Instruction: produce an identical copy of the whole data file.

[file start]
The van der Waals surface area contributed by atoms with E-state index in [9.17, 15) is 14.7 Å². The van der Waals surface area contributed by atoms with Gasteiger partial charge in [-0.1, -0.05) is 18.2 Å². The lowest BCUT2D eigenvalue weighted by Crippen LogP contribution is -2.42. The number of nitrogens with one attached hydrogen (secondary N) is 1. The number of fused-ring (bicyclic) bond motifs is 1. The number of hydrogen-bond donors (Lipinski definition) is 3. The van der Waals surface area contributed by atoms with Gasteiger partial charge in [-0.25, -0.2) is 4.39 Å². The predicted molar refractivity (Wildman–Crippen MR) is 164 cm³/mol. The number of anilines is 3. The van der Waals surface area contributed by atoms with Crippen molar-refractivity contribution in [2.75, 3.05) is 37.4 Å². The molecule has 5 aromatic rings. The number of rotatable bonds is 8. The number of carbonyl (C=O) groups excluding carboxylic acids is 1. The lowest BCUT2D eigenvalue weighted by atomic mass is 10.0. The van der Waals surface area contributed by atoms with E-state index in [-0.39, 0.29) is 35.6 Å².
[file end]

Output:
The van der Waals surface area contributed by atoms with E-state index in [9.17, 15) is 14.7 Å². The van der Waals surface area contributed by atoms with Gasteiger partial charge in [-0.1, -0.05) is 18.2 Å². The lowest BCUT2D eigenvalue weighted by Crippen LogP contribution is -2.42. The number of nitrogens with one attached hydrogen (secondary N) is 1. The number of fused-ring (bicyclic) bond motifs is 1. The number of hydrogen-bond donors (Lipinski definition) is 3. The van der Waals surface area contributed by atoms with Gasteiger partial charge in [-0.25, -0.2) is 4.39 Å². The predicted molar refractivity (Wildman–Crippen MR) is 164 cm³/mol. The number of anilines is 3. The van der Waals surface area contributed by atoms with Crippen molar-refractivity contribution in [2.75, 3.05) is 37.4 Å². The molecule has 5 aromatic rings. The number of rotatable bonds is 8. The number of carbonyl (C=O) groups excluding carboxylic acids is 1. The lowest BCUT2D eigenvalue weighted by atomic mass is 10.0. The van der Waals surface area contributed by atoms with E-state index in [-0.39, 0.29) is 35.6 Å².